6 Inspiring Science Communicators and How They Have Changed the Way We Look at Science
In our opinion, they were instrumental in normalising the scientific process in pop culture.
Let’s imagine we lived in a world where we lacked the scientific knowledge that we have today. Imagine breaking your leg, but not knowing that one could use X-rays to examine what was happening inside. What if you started developing a terrible fever with chills and a headache, but had no clue that it was actually a little mosquito that had transmitted malaria causing bugs into your body. Picture a diabetes patient with uncontrollable blood sugar levels, but having no access to insulin.
It would have been a scary world indeed, and for the longest time, we humans lived in such a world. In fact, it is only in the recent centuries that scientific observations have helped solve some of humanity’s most fundamental problems. The Nobel Prize, which has been awarded since 1901 recognises such critical scientific observations.
Established by the Swedish chemist - Alfred Nobel, the Nobel Prize is awarded each year to distinguished people for their work in the fields of physics, chemistry, medicine, literature, peace and economics. Alfred Nobel believed that people are capable of improving the society by means of knowledge, science and humanism. He hence decided to reward the discoveries that greatly benefited mankind.
With a long list of Nobel laureates, here in this article we focus on three Nobel Prize winners of Indian origin who have made significant contributions specifically to the field of medicine and chemistry.
Ronald Ross was born in India in the year 1857 to Sir C.C.G. Ross, a general in the English army. As a young boy he wished to be a poet, novelist or a mathematician, but like many parents of the time, his father wished for him to be a doctor. He hence started his journey to become a doctor by studying medicine in London, soon after which he joined the Indian Medical Service. It was here that his interest in malaria peaked, as he wished to understand how the disease spread from person to person. He experimentally proved that mosquitoes played a key role in the spread of malaria, and this eventually won him the Nobel Prize in Physiology or Medicine in the year 1902.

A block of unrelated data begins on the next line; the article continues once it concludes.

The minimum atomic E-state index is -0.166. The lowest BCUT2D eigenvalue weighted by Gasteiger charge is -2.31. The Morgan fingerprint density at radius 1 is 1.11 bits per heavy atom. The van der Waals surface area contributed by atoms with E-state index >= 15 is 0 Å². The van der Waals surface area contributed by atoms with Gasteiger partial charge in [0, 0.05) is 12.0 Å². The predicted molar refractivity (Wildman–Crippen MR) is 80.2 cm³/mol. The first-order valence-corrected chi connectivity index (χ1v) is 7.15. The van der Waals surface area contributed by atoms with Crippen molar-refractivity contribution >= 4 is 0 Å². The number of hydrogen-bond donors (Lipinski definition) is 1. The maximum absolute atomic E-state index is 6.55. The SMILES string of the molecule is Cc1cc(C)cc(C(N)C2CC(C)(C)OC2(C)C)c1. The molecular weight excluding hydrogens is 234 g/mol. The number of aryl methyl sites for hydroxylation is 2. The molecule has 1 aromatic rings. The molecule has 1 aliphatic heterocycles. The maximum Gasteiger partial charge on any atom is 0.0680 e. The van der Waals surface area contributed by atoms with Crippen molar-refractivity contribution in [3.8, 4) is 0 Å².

After his work in India, Ross eventually moved to England and worked for decades to come in the field of tropical medicine. His main interest throughout his journey was the prevention of malaria in countries across the world, including India, West Africa and Greece (Rajakumar and Weisse, 2007).
Malaria was a mysterious disease in the past. Nobody seemed to understand how it spread from one person to another. In fact, in ancient times, it was even believed that malaria was carried by vapours. As a fresh medical graduate, Ronald Ross decided to test the hypothesis that mosquitoes may act as agents in the transmission of malaria from person to person.
To this end, he bred 1000s of mosquitoes and fed them on patients infected with malaria. He then dissected the mosquitoes one by one to see if he could find the same malaria causing parasite found in the patients, in any of the mosquitoes. On one lucky day in Secunderabad, while dissecting a specific brown coloured mosquito (Anopheles sps.), he finally spotted the malaria parasite. This observation successfully proved that malaria spread from person to person, through mosquito bites (Ross, 2003).
His research laid the foundation to our understanding of malaria today and has helped us device important therapies and vaccines against the disease. Scientists are now also in the process of creating genetically modified mosquitoes, which have a lowered ability to spread the malaria parasite (Hoermann et al., 2022).
Har Gobind Khorana was born in Raipur, in the Punjab province of what is now Pakistan and then India, in 1922. Being one of the most literate children in his village, he pursued his bachelors and master’s degree in chemistry from the University of Punjab. He then moved to the University of Liverpool in the UK to pursue a PhD. It was, however, during his post-doctoral research that he began to get interested in these unique molecules called nucleotides - the repeating units that make up our DNA.